“Magnetic Animal: Derrida, Wildlife, Animetaphor.” Akira Mizuta Lippit.
In “Magnetic Animal: Derrida, Wildlife, Animetaphor,” Akira Mizuta Lippit explores animal themes in the work of Derrida and other philosophers. Animals are not foreign to philosophy: it has long grappled with our similarities to, but deep differences from, other creatures. Freud and Heidegger both describe the philosophical nature of animals, in ways that enhance their descriptions of human subjectivity (Lippit 1112-3). For both Freud and Heidegger, animals can serve as a metaphor for the unconscious (Lippit 1114). But, as Derrida points out, this metaphor is a unique metaphor: because animals are not linguistic, a metaphor that invokes animals is an invocation of something from outside of language, into language, but in an incomplete fashion (Lippit 1115). This functions similarly to the trace of the saying in the said: the saying overflows the said, and cannot be contained within it. The animetaphor is linguistic, but by referring to something animalistic and outside of language it overflows language itself. I question whether what the animal brings to language is truly outside language: if animals are prelinguistic, if the unconscious does not utilize language, could it be that language is built on top of it, rather than outside of it? There is no clear distinction between humans and animals; many animals communicate, although perhaps not as richly as humans. Perhaps the animetaphor serves to remind us of the prelinguistic within us.
We set animals aside from humans in order to justify killing them. We also set humans aside as animals in order to justify any number of atrocities. Lippit describes Adorno’s explication of this process. Calling a human inhuman, and believing it, is often justification enough for mistreating that human. This is clearly an atrocity, but one which we have a long history of committing eagerly. This justification is also flawed in several ways. The animal is not simply a thing, worthy of mistreatment. The animetaphor invoked to justify violence against a human is incomplete and cannot succeed. The animal cannot be reduced to being simply a thing, and since the animetaphor refers back to something within us, invoking it can not absolve us of guilt for violence.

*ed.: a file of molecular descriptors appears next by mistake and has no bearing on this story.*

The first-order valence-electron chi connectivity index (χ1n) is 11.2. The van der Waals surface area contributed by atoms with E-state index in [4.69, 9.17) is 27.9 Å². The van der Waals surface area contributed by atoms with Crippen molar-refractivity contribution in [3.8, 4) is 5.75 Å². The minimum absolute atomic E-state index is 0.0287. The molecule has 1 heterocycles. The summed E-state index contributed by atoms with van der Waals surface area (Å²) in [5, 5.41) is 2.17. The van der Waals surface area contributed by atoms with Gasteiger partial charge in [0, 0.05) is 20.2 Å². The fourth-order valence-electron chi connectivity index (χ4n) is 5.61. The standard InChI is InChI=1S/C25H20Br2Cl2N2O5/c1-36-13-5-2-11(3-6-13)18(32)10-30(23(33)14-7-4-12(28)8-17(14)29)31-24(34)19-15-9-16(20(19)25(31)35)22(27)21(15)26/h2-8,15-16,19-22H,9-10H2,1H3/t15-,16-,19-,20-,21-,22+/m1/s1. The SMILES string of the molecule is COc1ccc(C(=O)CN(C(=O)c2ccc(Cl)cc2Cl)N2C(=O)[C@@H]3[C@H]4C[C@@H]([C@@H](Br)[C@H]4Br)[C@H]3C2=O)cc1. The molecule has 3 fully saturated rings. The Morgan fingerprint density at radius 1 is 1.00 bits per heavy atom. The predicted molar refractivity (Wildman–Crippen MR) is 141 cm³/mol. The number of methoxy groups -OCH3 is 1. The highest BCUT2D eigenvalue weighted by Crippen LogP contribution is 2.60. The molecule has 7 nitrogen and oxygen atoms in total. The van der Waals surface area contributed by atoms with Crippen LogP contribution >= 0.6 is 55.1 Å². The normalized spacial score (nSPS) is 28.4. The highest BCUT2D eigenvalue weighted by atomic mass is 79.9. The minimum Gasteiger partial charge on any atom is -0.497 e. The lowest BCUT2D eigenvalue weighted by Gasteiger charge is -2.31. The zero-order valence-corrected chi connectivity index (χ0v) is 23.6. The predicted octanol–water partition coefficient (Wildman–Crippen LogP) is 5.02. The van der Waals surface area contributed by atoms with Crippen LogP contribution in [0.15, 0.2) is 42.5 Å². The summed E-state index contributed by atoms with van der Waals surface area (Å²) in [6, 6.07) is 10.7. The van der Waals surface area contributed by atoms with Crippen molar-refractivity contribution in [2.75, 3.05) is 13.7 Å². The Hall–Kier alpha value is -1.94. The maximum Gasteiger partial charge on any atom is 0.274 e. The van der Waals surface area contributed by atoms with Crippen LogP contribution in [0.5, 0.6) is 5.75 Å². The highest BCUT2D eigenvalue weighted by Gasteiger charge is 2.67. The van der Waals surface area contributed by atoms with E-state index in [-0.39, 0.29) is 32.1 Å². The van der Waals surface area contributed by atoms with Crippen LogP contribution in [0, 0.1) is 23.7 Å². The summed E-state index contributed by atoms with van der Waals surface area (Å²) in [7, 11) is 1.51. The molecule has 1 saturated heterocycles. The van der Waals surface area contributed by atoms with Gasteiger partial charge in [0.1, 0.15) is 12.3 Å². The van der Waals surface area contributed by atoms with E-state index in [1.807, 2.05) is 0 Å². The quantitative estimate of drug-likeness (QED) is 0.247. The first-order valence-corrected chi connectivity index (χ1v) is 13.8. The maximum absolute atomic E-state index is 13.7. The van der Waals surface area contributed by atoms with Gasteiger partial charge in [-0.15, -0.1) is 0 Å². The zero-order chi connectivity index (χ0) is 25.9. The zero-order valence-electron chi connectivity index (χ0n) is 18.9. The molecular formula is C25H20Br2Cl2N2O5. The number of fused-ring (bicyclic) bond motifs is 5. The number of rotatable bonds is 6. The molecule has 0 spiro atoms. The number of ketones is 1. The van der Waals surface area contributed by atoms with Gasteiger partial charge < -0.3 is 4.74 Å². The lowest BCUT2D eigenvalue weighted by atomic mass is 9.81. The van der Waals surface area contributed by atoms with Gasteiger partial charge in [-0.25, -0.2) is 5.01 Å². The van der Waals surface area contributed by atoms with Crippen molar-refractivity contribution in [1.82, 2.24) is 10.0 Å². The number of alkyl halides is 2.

The animetaphor functions as a limit of our world; it does not define it, is not strictly a part of it, but instead dances around it, haunting it, present only in its nonpresence. It cannot be adequately explained within, or without, language. Similarly the animal is present in all of us, but our capacity for language has alienated us from it. And yet, we are continually drawn back to it in order to explain our own human condition. We cannot set ourselves apart from it, and yet we cannot integrate it into ourselves. But we can revive the animetaphor to explore the limits of our subjectivity.